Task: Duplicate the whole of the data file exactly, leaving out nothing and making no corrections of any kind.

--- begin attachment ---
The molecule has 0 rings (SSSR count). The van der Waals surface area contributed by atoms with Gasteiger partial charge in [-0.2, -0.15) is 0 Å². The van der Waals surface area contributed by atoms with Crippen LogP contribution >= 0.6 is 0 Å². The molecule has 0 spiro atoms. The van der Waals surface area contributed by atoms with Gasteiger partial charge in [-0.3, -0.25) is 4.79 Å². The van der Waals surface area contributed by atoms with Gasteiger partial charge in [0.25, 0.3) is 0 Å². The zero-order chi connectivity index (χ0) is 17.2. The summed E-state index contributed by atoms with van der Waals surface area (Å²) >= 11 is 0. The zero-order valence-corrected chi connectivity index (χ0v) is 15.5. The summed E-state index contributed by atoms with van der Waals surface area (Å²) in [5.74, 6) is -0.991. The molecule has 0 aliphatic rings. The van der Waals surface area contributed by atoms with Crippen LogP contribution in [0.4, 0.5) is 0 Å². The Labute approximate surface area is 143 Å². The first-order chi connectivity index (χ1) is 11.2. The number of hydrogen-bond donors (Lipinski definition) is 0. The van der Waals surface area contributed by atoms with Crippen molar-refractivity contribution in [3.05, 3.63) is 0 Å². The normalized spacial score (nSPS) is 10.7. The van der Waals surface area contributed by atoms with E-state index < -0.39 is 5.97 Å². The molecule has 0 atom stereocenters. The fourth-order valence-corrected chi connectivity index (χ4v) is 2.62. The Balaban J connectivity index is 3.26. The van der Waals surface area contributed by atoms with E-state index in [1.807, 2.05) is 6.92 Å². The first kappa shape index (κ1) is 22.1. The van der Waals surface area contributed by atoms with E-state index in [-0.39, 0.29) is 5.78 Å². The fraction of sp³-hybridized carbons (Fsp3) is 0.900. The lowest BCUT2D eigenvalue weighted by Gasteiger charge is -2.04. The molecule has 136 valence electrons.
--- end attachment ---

The molecule has 0 rings (SSSR count). The van der Waals surface area contributed by atoms with Gasteiger partial charge in [-0.2, -0.15) is 0 Å². The van der Waals surface area contributed by atoms with Crippen LogP contribution >= 0.6 is 0 Å². The molecule has 0 spiro atoms. The van der Waals surface area contributed by atoms with Gasteiger partial charge in [-0.3, -0.25) is 4.79 Å². The van der Waals surface area contributed by atoms with Gasteiger partial charge in [0.25, 0.3) is 0 Å². The zero-order chi connectivity index (χ0) is 17.2. The summed E-state index contributed by atoms with van der Waals surface area (Å²) >= 11 is 0. The zero-order valence-corrected chi connectivity index (χ0v) is 15.5. The summed E-state index contributed by atoms with van der Waals surface area (Å²) in [5.74, 6) is -0.991. The molecule has 0 aliphatic rings. The van der Waals surface area contributed by atoms with Crippen LogP contribution in [0.4, 0.5) is 0 Å². The Labute approximate surface area is 143 Å². The first-order chi connectivity index (χ1) is 11.2. The number of hydrogen-bond donors (Lipinski definition) is 0. The van der Waals surface area contributed by atoms with Crippen molar-refractivity contribution in [3.05, 3.63) is 0 Å². The normalized spacial score (nSPS) is 10.7. The van der Waals surface area contributed by atoms with E-state index < -0.39 is 5.97 Å². The molecule has 0 atom stereocenters. The fourth-order valence-corrected chi connectivity index (χ4v) is 2.62. The Balaban J connectivity index is 3.26. The van der Waals surface area contributed by atoms with E-state index in [1.807, 2.05) is 6.92 Å². The first kappa shape index (κ1) is 22.1. The van der Waals surface area contributed by atoms with E-state index in [-0.39, 0.29) is 5.78 Å². The fraction of sp³-hybridized carbons (Fsp3) is 0.900. The lowest BCUT2D eigenvalue weighted by Gasteiger charge is -2.04. The molecule has 136 valence electrons.